by Connie Oswald Stofko
My photos, taken in harsh afternoon sunlight, don’t do justice to the landscape of Molly and Douglas Mailey, which I saw on the Hamburg Garden Walk in July.
Molly has lush and colorful garden beds. Just by looking, you may be able to pick up on some of the techniques she uses to add beauty to her landscape. She has shady areas, and chooses her plants well to fit the lighting conditions. Her garden beds curve and are allowed to flow into the yard instead of being forced to march in a straight line along the fence.
But there’s one thing that you wouldn’t notice by looking at Molly’s gardens. It’s the thing that she says not only makes her plants grow large, but cuts down on her labor in the gardens.
Her secret ingredient?
She puts six inches of compost on top of her garden beds every year.
That’s a lot of compost, and she makes the compost herself.
Molly was happy to allow me to go behind the scenes and see what she calls her compost factory. A gate conceals the entrance to the compost factory, which is situated in the space between her garage and the fence. She piles the space with plant material all the way up to the top of the fence, leaving room for a walkway.
While she tosses yard waste on the pile during the summer, the pile really grows when autumn leaves fall.
She uses a leaf grinder to break her leaves down into small pieces. Her grinder is like a leaf blower in reverse, sucking up the leaves and grinding them. There are different kinds of leaf grinders available.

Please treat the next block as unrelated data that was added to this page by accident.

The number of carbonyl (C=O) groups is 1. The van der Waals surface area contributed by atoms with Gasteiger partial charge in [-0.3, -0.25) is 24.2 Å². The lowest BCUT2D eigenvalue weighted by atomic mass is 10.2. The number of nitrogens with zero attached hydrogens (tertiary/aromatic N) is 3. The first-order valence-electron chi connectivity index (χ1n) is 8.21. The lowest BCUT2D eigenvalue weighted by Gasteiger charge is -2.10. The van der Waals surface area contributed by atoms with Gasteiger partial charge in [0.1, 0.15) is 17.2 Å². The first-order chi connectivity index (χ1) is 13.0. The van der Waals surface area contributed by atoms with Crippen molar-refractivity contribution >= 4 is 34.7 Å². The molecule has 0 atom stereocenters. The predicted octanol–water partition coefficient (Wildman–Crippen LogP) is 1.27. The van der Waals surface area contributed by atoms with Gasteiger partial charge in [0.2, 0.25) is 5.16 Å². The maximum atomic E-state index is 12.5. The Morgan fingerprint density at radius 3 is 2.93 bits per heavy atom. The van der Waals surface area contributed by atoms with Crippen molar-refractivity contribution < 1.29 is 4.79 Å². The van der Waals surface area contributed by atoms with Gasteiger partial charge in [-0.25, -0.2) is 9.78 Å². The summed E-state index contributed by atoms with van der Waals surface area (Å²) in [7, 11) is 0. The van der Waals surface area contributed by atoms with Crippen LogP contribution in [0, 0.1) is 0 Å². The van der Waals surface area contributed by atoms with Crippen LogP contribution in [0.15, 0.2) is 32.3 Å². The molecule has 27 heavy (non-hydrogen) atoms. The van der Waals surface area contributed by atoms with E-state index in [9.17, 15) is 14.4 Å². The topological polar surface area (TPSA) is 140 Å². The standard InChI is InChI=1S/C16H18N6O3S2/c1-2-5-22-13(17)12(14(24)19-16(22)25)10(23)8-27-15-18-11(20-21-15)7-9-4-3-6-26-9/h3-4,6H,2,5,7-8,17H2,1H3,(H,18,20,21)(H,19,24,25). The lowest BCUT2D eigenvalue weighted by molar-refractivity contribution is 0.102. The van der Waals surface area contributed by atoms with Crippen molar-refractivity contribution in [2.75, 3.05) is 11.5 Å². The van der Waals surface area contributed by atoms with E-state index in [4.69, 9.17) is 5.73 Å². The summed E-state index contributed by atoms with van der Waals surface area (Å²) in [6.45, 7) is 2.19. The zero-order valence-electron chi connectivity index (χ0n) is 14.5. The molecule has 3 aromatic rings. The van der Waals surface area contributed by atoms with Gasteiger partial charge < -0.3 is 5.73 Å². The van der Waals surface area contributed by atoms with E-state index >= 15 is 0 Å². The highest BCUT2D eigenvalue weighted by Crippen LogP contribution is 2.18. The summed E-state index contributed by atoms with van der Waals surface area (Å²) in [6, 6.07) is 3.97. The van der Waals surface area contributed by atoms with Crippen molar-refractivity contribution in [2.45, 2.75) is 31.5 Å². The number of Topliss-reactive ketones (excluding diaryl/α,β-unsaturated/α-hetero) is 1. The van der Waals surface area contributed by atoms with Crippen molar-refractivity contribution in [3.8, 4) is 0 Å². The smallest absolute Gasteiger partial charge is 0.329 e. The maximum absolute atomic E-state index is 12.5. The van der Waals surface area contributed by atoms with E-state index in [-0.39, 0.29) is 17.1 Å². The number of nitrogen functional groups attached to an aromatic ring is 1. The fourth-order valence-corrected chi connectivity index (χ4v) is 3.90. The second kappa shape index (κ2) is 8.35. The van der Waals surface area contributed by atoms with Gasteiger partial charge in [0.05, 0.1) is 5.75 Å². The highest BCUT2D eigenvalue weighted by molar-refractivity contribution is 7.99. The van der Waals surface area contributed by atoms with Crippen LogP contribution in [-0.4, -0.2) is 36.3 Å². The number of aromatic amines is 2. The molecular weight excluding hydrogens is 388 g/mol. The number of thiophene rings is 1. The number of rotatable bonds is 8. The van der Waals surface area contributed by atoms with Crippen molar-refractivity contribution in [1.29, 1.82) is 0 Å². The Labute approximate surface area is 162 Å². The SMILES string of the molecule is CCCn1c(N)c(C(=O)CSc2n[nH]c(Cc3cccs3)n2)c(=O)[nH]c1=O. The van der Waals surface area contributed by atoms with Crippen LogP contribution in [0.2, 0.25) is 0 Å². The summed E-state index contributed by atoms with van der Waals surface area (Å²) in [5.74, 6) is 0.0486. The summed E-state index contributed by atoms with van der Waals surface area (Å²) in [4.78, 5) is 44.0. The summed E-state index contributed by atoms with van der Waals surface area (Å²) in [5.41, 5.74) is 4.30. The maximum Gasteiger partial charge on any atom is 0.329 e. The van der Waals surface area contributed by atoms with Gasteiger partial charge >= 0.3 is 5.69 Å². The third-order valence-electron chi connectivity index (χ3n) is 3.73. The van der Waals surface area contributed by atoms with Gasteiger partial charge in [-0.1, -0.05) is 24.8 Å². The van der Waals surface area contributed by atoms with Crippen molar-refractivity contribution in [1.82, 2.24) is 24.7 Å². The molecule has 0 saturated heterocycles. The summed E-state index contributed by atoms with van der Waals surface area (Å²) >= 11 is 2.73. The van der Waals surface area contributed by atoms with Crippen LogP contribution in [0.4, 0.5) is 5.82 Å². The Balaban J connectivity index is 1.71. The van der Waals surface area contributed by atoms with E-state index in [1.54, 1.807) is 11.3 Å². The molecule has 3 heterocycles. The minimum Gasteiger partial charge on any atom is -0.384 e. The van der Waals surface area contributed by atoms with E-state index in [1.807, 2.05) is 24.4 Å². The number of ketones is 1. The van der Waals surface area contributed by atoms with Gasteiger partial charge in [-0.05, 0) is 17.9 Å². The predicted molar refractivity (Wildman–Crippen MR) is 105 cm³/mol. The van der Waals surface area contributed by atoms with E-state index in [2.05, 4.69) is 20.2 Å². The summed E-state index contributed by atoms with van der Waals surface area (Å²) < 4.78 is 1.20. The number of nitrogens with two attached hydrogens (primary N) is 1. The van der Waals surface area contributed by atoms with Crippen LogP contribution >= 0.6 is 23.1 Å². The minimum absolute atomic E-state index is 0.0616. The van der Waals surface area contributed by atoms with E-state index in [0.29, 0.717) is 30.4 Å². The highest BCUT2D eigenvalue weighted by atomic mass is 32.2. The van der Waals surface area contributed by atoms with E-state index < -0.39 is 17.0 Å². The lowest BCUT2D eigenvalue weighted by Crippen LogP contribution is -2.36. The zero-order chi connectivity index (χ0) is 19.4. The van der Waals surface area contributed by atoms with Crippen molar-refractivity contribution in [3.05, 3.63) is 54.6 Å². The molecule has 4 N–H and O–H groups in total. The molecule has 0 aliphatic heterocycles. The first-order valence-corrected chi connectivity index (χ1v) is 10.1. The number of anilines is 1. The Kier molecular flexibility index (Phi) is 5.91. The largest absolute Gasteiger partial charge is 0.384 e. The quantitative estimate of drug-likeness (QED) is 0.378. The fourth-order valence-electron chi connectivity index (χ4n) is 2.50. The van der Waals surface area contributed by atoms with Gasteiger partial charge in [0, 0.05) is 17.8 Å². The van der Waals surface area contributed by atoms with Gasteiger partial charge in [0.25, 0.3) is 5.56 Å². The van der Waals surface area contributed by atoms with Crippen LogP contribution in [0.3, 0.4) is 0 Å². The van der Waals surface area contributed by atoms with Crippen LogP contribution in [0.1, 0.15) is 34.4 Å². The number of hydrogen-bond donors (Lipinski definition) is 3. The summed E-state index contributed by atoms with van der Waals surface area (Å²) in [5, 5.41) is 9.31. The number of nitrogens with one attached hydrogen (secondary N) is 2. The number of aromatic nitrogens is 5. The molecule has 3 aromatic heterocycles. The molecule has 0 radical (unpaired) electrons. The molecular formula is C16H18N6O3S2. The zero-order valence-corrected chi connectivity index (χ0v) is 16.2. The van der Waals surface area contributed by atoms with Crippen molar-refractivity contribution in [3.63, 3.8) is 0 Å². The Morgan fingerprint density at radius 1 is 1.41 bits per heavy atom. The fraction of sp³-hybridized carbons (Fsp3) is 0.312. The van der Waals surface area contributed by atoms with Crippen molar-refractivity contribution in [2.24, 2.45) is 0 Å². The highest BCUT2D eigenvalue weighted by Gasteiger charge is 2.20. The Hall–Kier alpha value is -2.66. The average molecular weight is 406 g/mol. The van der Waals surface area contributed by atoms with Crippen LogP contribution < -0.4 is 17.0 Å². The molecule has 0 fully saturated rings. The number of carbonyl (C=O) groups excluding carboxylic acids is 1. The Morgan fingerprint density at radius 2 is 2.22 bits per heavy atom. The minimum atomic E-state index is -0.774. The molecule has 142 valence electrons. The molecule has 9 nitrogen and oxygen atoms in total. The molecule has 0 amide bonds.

She will also grind her neighbors’ leaves for them, and many of her neighbors kindly donate their leaves to her.
After Halloween, her neighbors bring her their jack-o-lanterns to use in her compost factory. Some neighbors just toss their plant material over the fence for her.
But even that isn’t enough to fill the large compost factory. Molly is always prepared, carrying two bins in her car at all times in case she sees wilted mums or pumpkins set out to the curb.
The area of the compost factory gets plenty of sun and rain, so some of the seeds from the pumpkins sprout right there. Last year she harvested eight pumpkins. Some were orange and others white, which reflected the varieties of pumpkins that were contributed the previous year.
In the spring, Molly gives buckets of finished compost back to neighbors who want some.
Her enthusiasm for compost arose after reading the book The Soil Will Save Us: How Scientists, Farmers, and Foodies Are Healing the Soil to Save the Planet by Kristin Ohlson.
“It changed my whole way of gardening,” Molly said.
There’s a complicated give-and-take relationship going on in the soil between microbes and plants, Ohlson explains in the book.
To put it very simply, the microbes in the soil enable plants to take up nutrients the plants need. In return, the plants leak carbon sugars through their roots for the microbes to eat, ensuring that the microbes stay near the plant.
Did you catch that? The plants need the microbes. You could drop nutrients, such as cobalt or sulfur, near a plant’s roots, but without the microbes, those minerals wouldn’t help the plant.